MIDLOTHIAN, MD. -- Western Maryland strip miners may be getting close to snuffing out a stubborn coal mine fire that has been the focus of fact and folklore for more than a century.
The underground fire near Midlothian started sometime before 1884, but no one knows the date. At one time, flames were frequently seen at the mine site, south of Frostburg. Pockets of steam -- like spouts of boiling teapots -- are virtually the only visible evidence of the fire today.
"My grandmother always said you could cook an egg on it," Matthew Skidmore Jr., president of Win-More Mining and Construction Co., said, holding his palm a few inches from the ground. "You'd have to watch sometimes while you were picking. A lot of times it might be hot enough that it would burn through your glove."
Skidmore explained that his mine company is stripping away the coal, the fire's fuel, and said he was confident the strip miners had experienced the worst of the fire on one end of the 75-acre island of coal.
"We've probably already mined 25 acres. We've got 10 to 15 left, and it's not near as hot as what we've already been through," he said. "Eventually it will become completely stripped. Then there's nothing the fire can do. There's no way it can burn after it's been stripped."
Win-More Mining has been working the site since 1957. New Central Coal Co. was the first to mine the island in the 1800s.
The Maryland Geological Survey, published in 1922, referred to New Central, saying the company had "opened up the old Midlothian mine, which was abandoned in 1884. The former operations were abandoned in 1884 owing to a fire in the mine. The present workings have been opened to recover the coal beyond the fire zone."
"They probably left a barrier between the coal and where the fire was burning and worked beyond where the fire was," said Jim Brooks, a geologist with the Maryland Geological Survey in Baltimore.
Brooks said he had no way of knowing how the fire began, but said such fires sometimes were started by strikes of lightning or coal-gas explosions.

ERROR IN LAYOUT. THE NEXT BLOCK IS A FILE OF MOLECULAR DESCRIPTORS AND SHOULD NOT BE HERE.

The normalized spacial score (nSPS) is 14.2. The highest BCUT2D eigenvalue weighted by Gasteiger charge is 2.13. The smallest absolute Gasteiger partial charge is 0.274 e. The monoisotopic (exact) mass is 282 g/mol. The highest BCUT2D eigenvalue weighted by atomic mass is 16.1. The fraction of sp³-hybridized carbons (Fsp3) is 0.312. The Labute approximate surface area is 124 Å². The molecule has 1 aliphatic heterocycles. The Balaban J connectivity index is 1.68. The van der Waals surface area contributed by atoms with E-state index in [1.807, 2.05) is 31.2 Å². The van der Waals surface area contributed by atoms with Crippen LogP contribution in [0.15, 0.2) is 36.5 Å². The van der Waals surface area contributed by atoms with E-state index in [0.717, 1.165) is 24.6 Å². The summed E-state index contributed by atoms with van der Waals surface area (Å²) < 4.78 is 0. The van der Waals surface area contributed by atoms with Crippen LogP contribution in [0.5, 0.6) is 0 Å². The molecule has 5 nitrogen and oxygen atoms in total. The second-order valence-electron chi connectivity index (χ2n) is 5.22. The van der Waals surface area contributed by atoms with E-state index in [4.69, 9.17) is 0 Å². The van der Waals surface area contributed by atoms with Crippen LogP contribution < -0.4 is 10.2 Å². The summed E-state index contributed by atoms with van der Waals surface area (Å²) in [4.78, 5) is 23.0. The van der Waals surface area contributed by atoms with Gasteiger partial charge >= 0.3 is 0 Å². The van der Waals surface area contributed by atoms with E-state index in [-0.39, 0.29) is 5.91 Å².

Five years ago, Skidmore said he and his crew were deep into the fire zone.
"I've actually seen the tires on the loaders on fire. You wouldn't fool around getting a bucketful," he said. "If you took two seconds getting the bucketful, the tires were on fire."
"You could smell the rubber burning many times," added Herman H. Winters, vice president of Win-More Mining.
Skidmore, 36, also said he remembered days when the whole area appeared to be on fire.
"You could go over any night and see a flame -- a blue flame something like your gas stove. Sometimes you'd have flame three or four feet in the air, but most of it was just small flame," he said.
"I do remember one instance -- oh, it was shooting flame up four or five feet," he said. "It looked like a blast furnace -- the flame shooting out the top of the mountain."
Skidmore said he had seen only a few references to the fire in history books on coal mining in the area.
"The only theory that I know is that back in 1884, they would actually build fires in the mine in order to circulate fresh air into the miners," Skidmore said. "They would dig a hole all the way down, start a fire and then that drew air through the whole mine."
Goldie Winters, who owns half of the mining area with her husband Herman, said, "From what I hear, they had a stove inside the mine to draw air and anyhow, the mine got on fire."
Winters, 69, recalled that in her elementary school days she walked past a steamy stream of water heated by the underground mine fire.
"It cut a path down over the hill. The fire was really heating it," Winters said. "That water was so hot, you couldn't touch it."